DAVE DAVIES, HOST:
This is FRESH AIR. In Emma Donoghue's best-selling 2010 novel "Room," a boy named Jack tells the story of his mostly happy life with his mother in a small room that he thinks for a while is the whole world. The novel's now a film directed by Lenny Abrahamson, starring Brie Larson as the mom and Jacob Tremblay as Jack. Film critic David Edelstein has this review.
DAVID EDELSTEIN, BYLINE: I can't remember a day like October 16, 2015, with so many major movies opening. There's Steven Spielberg's espionage nail-biter, "Bridge Of Spies," a witty adaptation of R. L. Stine's "Goosebumps," the devastating African child soldier drama, "Beasts Of No Country," which is also on Netflix, a good political melodrama about Dan Rather's fall at CBS called "Truth," and "Experimenter," Michael Almereyda's mind-bending life of social scientist Stanley Milgram. But the film that hit me hardest is "Room," which transforms a lurid, true crime story into a kind of fairytale with a boy hero. Let me underscore that it's called "Room" and not "The Room" because the word is used as a proper name. Every day, 5-year-old Jack, played by Jacob Tremblay, says, good morning, Room, as well as, good morning, sink, good morning, TV, and so on. A "Goodnight Moon"-like ritual that turns a 10-foot-by-10-foot locked space with a distant skylight into something magical. Jack's mother, called Ma, played by Brie Larson, reads to him, tells him stories and encourages him to write and draw his own tales. What she doesn't tell him is that Room isn't the whole world. It's a prison fashioned by a sexual psychopath. It's shortly after his fifth birthday that she rocks that world.
(SOUNDBITE OF FILM, "ROOM")
BRIE LARSON: (As Ma) You remember how - do you remember how Alice wasn't always in Wonderland?
JACOB TREMBLAY: (As Jack) She fell down, down, down, deep in a hole.
LARSON: (As Ma) Right. Well, I wasn't always in Room. I'm like Alice. I was a little girl named Joy.
JACOB: (As Jack) Nah.
LARSON: (As Ma) And I lived in a house with my mom and my dad. You would call them Grandma and Grandpa.
JACOB: (As Jack) What house?
LARSON: (As Ma) A house, it was in the world. And there was a backyard. And we had a hammock. We would swing in the hammock. We would eat ice cream.
JACOB: (As Jack) A TV house?
LARSON: (As Ma) No, Jack, a real house, not TV. Are you even listening to me? When I was a little older, when I was 17, I was walking home from school...
JACOB: (As Jack) Where was I?
LARSON: (As Ma) You were still up in heaven. But there was a guy. He pretended that his dog was sick...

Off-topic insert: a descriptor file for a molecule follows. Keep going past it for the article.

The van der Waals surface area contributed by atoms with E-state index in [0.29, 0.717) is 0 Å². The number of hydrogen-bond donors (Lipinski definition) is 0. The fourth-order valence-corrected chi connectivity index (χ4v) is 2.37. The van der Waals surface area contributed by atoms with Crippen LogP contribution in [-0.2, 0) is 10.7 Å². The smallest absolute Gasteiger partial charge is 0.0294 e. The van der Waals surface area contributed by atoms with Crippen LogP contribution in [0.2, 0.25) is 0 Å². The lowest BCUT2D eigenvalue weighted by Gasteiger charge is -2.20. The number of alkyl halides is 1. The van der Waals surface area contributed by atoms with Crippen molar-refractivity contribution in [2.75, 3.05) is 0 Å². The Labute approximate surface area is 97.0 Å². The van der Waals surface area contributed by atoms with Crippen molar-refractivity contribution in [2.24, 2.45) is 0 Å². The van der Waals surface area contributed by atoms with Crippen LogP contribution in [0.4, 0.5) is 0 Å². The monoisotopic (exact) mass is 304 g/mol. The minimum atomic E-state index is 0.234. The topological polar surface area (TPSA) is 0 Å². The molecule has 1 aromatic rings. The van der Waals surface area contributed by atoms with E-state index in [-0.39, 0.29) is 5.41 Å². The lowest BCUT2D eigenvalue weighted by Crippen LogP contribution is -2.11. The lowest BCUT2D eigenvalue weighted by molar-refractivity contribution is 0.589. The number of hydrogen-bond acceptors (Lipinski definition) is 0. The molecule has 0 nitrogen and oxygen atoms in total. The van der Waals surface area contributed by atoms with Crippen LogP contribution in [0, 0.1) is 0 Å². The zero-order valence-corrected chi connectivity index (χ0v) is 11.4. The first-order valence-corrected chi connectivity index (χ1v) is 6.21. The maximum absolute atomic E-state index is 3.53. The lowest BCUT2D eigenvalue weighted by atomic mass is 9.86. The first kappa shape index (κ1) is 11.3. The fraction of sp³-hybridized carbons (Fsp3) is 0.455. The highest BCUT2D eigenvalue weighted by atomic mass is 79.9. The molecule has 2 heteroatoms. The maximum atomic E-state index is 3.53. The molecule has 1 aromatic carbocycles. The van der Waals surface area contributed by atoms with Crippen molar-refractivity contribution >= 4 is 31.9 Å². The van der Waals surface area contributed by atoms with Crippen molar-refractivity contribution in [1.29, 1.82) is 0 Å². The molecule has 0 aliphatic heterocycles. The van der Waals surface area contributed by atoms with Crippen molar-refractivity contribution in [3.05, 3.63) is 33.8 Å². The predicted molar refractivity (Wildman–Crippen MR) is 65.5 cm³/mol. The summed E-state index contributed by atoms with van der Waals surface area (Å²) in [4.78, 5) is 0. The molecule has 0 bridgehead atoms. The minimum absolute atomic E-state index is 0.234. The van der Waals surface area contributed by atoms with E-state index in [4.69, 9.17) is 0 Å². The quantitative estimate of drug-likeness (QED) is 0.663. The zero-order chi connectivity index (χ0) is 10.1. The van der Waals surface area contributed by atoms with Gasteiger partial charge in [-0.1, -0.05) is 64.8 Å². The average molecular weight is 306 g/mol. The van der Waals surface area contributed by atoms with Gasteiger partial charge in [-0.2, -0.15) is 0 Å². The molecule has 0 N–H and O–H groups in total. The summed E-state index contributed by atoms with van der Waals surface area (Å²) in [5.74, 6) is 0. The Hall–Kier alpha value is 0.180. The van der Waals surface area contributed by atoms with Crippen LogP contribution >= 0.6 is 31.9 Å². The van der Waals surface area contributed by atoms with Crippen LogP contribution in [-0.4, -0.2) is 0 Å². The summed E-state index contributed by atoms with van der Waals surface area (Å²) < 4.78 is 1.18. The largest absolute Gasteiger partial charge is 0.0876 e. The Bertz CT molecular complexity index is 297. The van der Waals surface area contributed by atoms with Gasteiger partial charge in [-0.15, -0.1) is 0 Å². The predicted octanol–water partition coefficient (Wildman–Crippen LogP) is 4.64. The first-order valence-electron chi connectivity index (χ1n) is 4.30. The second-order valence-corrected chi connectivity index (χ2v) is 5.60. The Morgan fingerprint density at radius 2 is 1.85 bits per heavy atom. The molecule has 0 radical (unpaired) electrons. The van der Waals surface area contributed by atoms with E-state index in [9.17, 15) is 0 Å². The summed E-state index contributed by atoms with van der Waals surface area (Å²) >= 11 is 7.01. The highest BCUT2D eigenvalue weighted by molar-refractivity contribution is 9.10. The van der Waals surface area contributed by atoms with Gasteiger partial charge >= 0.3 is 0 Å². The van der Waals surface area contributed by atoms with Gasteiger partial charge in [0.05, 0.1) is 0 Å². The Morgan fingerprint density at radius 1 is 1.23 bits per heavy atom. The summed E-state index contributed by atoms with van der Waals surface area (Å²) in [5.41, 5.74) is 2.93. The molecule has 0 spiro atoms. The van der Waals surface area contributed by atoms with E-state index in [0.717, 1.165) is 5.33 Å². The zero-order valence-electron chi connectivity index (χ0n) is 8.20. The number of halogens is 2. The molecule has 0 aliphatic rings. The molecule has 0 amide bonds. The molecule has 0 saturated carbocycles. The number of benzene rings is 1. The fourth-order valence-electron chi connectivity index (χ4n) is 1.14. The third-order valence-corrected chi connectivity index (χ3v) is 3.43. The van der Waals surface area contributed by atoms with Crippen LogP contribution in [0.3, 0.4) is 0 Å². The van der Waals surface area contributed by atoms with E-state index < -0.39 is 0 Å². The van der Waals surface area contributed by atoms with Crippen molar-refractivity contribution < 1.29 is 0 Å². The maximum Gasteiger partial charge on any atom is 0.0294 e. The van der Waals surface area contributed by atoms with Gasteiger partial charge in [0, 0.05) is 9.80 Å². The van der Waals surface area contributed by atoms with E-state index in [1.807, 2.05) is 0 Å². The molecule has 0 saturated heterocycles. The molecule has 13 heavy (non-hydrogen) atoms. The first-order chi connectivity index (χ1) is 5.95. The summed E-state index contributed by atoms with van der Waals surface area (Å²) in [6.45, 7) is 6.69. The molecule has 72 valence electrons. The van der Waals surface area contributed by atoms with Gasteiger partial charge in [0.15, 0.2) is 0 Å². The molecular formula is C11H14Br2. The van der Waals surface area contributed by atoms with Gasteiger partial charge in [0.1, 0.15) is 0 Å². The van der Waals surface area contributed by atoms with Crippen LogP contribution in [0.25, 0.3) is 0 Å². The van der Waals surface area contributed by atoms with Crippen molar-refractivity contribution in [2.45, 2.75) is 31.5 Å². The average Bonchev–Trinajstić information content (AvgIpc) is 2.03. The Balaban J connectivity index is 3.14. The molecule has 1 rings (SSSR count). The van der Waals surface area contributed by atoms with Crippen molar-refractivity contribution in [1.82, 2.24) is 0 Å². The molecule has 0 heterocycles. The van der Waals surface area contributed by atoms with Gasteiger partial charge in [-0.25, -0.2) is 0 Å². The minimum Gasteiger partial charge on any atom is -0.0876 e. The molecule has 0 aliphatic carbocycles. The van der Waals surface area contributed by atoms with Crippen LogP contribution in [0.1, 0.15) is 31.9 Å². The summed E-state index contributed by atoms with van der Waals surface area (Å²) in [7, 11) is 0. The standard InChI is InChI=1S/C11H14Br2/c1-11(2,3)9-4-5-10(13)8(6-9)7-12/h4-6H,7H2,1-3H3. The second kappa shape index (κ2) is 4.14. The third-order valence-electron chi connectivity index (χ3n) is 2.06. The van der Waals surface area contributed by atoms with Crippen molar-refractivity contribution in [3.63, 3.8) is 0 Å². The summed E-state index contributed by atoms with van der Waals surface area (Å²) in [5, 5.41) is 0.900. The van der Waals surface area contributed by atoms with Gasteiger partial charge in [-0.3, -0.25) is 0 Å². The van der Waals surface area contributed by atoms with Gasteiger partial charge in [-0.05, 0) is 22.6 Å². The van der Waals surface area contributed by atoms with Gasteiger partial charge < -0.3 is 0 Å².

JACOB: (As Jack) What guy?
LARSON: (As Ma) Old Nick. We call him Old Nick. I don't know what his real name is. But he pretended his dog was sick...
JACOB: (As Jack) What's the dog's name?
LARSON: (As Ma) Jack, there wasn't a dog. He was trying to trick me, OK? There wasn't a dog. Old Nick stole me.
JACOB: (As Jack, yelling) I want a different story.
LARSON: (As Ma, yelling) No, this is the story that you get. He put me in his garden shed - here. Room is the shed.
EDELSTEIN: Irish-born novelist Emma Donoghue adapted "Room" from her own book, inspired by the story of the 5-year-old son of an Austrian woman held captive by her father for 24 years, though there are also similarities to the 18-year captivity of the American Jaycee Dugard. Donoghue has made a career of reworking fairytales. And she turns "Room" into a modern, more sinister damsel-in-distress saga, only told from the perspective of the damsel's child. The Irish director Lenny Abrahamson keeps the visits of her captor, Old Nick, for sex off screen or hazily seen through cracks in the wardrobe, where the boy is sent to sleep. But we see their impact in the bruises on Ma and in cruel acts of retribution, like Old Nick's decision, after an altercation, to cut the power and heat. Abrahamson knows when to make Room seem roomy and when to bring the camera so close that even this most tender, mother-child relationship chafes. The film's lone flaw is a score too shimmery with childlike wonder. It cues the audience how to feel. It would be wrong to describe what happens in "Rooms" midpoint climax. But it's heart-stopping. And the movie's second half is radically different. It brings out all the crazy contradictions in Jack's life. Unlike Room, the world outside has infinite space but limited warmth. The womb-room rhyme has rarely seemed so apt. Young Jacob Tremblay is very fine in early scenes. But it's the later ones that show his range, his ability to suggest profound dislocation with every step. And I don't know how to do justice to Brie Larson. She was a revelation as a damaged social worker in "Short Term 12." She's even better here. Her character achieves an easy rapport with her son by sheer force of will. But nothing is easy with anyone else. She's a woman out of time. Her final words in the film, three syllables mouthed but unspoken, make me shiver even now. The evil depicted in "Room" is hard to fathom, but the good is even more mysterious, the capacity of a child, when guarded by a loving parent, to project kindness onto the coldest, most malevolent environment. We've seen survival stories featuring people on desert islands or at sea. But it's the boy sustained by a room that's the most amazing.
DAVIES: David Edelstein is film critic for New York Magazine. On Monday's FRESH AIR, raising a transgender child. Kelly (ph) and Wayne Maines knew when they became parents of identical twin baby boys there would be challenges. But they weren't prepared when one of their children started identifying as a girl. We'll speak with them and also with Amy Ellis Nutt, author of "Becoming Nicole," the transformation of an American family. Hope you can join us then. Transcript provided by NPR, Copyright NPR.